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The distribution of probability values in medical abstracts: an observational study

Overview of attention for article published in BMC Research Notes, November 2015
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About this Attention Score

  • In the top 5% of all research outputs scored by Altmetric
  • High Attention Score compared to outputs of the same age (96th percentile)
  • High Attention Score compared to outputs of the same age and source (97th percentile)

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1 blog
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1 Facebook page

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25 Mendeley
Title
The distribution of probability values in medical abstracts: an observational study
Published in
BMC Research Notes, November 2015
DOI 10.1186/s13104-015-1691-x
Pubmed ID
Authors

Bastiaan Ginsel, Abhinav Aggarwal, Wei Xuan, Ian Harris

Abstract

A relatively high incidence of p values immediately below 0.05 (such as 0.047 or 0.04) compared to p values immediately above 0.05 (such as 0.051 or 0.06) has been noticed anecdotally in published medical abstracts. If p values immediately below 0.05 are over-represented, such a distribution may reflect the true underlying distribution of p values or may be due to error (a false distribution). If due to error, a consistent over-representation of p values immediately below 0.05 would be a systematic error due either to publication bias or (overt or inadvertent) bias within studies. We searched the Medline 2012 database to identify abstracts containing a p value. Two thousand abstracts out of 80,649 abstracts were randomly selected. Two independent researchers extracted all p values. The p values were plotted and compared to a predicted curve. Chi square test was used to test assumptions and significance was set at 0.05. 2798 p value ranges and 3236 exact p values were reported. 4973 of these (82 %) were significant (<0.05). There was an over-representation of p values immediately below 0.05 (between 0.01 and 0.049) compared to those immediately above 0.05 (between 0.05 and 0.1) (p = 0.001). The distribution of p values in reported medical abstracts provides evidence for systematic error in the reporting of p values. This may be due to publication bias, methodological errors (underpowering, selective reporting and selective analyses) or fraud.

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Mendeley readers

Mendeley readers

The data shown below were compiled from readership statistics for 25 Mendeley readers of this research output. Click here to see the associated Mendeley record.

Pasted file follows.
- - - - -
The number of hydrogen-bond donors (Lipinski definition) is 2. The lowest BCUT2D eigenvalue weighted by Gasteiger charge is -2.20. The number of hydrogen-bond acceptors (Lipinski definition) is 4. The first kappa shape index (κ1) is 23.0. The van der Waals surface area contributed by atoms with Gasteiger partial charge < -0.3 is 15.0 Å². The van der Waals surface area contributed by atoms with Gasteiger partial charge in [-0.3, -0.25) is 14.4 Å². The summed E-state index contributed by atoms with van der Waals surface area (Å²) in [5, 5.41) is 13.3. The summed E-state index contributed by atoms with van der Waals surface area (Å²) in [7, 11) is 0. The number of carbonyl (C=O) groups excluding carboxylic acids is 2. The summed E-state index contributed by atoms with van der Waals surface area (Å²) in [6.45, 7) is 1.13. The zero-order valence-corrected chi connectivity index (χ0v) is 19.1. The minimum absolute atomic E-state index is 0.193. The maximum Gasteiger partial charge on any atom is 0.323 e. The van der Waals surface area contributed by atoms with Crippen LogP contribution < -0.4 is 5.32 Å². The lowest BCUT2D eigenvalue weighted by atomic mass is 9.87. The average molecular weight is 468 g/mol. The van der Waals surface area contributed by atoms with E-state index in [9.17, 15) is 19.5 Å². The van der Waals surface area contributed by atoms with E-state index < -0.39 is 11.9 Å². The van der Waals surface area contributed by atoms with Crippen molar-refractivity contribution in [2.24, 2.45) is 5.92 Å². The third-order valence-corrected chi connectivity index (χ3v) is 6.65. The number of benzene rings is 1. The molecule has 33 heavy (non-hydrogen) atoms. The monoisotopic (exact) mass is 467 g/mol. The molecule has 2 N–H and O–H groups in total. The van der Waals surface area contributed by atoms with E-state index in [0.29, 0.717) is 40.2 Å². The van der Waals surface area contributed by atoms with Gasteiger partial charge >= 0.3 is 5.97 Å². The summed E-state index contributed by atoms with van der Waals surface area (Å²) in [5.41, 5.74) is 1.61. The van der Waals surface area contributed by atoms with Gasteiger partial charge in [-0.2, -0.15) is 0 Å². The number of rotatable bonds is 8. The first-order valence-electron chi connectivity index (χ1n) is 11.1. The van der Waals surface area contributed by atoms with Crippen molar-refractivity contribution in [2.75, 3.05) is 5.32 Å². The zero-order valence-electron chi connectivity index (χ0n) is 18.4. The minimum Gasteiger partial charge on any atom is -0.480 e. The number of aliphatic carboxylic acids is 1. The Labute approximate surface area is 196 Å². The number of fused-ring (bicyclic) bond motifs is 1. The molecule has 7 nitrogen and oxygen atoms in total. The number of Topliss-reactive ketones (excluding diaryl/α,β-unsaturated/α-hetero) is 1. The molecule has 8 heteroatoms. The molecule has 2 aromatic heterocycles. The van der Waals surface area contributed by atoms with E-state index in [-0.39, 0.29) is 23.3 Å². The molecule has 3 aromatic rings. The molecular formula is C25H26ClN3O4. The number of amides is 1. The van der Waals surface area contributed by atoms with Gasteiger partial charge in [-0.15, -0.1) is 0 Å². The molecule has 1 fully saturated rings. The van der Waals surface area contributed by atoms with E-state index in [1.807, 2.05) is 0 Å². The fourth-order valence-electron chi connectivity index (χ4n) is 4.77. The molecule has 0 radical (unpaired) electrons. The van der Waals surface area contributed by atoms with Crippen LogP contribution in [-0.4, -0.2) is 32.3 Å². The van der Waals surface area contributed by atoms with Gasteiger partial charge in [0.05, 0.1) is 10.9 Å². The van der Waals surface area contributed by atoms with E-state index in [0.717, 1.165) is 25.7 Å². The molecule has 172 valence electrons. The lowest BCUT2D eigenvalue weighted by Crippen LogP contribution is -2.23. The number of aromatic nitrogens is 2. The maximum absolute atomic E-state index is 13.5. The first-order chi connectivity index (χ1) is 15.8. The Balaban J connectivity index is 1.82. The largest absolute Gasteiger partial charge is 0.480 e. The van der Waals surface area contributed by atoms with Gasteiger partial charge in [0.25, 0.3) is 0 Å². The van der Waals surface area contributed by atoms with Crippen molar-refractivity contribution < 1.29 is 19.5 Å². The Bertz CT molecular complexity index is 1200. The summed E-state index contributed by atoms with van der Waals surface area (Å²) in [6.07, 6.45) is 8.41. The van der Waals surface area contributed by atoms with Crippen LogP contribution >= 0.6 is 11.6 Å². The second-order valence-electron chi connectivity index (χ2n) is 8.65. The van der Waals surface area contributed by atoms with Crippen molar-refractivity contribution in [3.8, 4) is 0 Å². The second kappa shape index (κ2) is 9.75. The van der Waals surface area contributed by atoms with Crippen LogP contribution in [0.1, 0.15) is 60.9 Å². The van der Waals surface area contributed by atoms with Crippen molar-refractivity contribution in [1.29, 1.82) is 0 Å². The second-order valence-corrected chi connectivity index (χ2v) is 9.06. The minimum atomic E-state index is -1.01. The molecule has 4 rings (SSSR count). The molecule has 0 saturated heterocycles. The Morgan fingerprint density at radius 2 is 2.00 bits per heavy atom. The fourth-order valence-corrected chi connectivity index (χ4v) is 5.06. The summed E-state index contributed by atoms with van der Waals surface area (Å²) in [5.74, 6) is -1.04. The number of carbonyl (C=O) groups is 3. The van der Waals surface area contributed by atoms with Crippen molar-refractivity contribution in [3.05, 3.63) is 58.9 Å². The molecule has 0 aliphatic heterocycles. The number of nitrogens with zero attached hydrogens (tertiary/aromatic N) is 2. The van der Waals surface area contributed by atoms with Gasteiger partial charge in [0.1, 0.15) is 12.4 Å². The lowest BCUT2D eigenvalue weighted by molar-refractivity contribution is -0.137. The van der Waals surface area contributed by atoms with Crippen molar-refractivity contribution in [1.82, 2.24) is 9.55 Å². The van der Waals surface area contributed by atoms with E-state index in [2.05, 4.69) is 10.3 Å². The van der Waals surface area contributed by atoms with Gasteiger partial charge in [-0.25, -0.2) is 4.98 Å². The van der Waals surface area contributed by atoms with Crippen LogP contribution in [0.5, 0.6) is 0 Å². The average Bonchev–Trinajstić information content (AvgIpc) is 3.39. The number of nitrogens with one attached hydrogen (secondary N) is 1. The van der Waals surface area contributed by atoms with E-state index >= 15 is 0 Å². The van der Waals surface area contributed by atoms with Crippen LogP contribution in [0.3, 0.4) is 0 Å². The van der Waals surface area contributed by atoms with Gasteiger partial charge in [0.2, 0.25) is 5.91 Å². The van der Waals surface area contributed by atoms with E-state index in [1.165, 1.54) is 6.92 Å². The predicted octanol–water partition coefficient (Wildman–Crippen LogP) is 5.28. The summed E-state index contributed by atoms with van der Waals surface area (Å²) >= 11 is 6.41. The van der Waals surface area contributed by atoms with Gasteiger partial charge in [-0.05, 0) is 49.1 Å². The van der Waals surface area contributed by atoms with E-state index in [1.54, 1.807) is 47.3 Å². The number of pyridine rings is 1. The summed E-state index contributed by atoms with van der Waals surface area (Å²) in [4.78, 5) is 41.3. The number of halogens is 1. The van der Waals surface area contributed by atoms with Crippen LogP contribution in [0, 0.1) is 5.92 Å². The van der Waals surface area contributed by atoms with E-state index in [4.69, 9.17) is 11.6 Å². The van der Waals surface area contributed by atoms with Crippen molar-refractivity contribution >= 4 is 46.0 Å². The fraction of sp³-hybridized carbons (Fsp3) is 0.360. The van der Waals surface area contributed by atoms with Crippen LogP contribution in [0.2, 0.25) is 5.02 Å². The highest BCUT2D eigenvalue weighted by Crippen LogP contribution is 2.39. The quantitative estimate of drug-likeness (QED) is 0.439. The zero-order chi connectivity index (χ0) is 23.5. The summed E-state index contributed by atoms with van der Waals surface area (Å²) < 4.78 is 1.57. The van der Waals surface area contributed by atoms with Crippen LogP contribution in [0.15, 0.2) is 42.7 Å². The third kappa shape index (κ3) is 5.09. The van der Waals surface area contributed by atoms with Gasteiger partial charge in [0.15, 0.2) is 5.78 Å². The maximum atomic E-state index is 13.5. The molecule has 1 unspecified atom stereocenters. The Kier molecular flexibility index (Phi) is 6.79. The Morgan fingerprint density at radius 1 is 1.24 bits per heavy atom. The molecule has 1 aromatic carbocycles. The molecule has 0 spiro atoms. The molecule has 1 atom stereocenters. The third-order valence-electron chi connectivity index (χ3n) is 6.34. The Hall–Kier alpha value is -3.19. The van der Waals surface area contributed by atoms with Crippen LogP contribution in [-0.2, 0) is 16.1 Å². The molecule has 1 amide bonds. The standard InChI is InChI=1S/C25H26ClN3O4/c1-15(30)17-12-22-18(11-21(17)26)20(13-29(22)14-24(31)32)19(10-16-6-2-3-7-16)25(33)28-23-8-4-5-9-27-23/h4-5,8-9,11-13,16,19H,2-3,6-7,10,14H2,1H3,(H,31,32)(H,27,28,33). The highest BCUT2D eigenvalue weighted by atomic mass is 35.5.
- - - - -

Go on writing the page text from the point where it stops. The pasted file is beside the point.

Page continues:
Geographical breakdown

Country Count As %
United States 2 8%
Netherlands 1 4%
Germany 1 4%
France 1 4%
Indonesia 1 4%
Unknown 19 76%

Demographic breakdown

Readers by professional status Count As %
Researcher 7 28%
Student > Bachelor 3 12%
Other 3 12%
Professor 3 12%
Professor > Associate Professor 3 12%
Other 4 16%
Unknown 2 8%
Readers by discipline Count As %
Agricultural and Biological Sciences 8 32%
Medicine and Dentistry 5 20%
Psychology 3 12%
Pharmacology, Toxicology and Pharmaceutical Science 1 4%
Biochemistry, Genetics and Molecular Biology 1 4%
Other 2 8%
Unknown 5 20%
Attention Score in Context

Attention Score in Context

This research output has an Altmetric Attention Score of 45. This is our high-level measure of the quality and quantity of online attention that it has received. This Attention Score, as well as the ranking and number of research outputs shown below, was calculated when the research output was last mentioned on 23 June 2016.
All research outputs
#899,003
of 24,846,849 outputs
Outputs from BMC Research Notes
#83
of 4,465 outputs
Outputs of similar age
#15,270
of 398,498 outputs
Outputs of similar age from BMC Research Notes
#5
of 165 outputs
Altmetric has tracked 24,846,849 research outputs across all sources so far. Compared to these this one has done particularly well and is in the 96th percentile: it's in the top 5% of all research outputs ever tracked by Altmetric.
So far Altmetric has tracked 4,465 research outputs from this source. They typically receive a little more attention than average, with a mean Attention Score of 6.1. This one has done particularly well, scoring higher than 98% of its peers.
Older research outputs will score higher simply because they've had more time to accumulate mentions. To account for age we can compare this Altmetric Attention Score to the 398,498 tracked outputs that were published within six weeks on either side of this one in any source. This one has done particularly well, scoring higher than 96% of its contemporaries.
We're also able to compare this research output to 165 others from the same source and published within six weeks on either side of this one. This one has done particularly well, scoring higher than 97% of its contemporaries.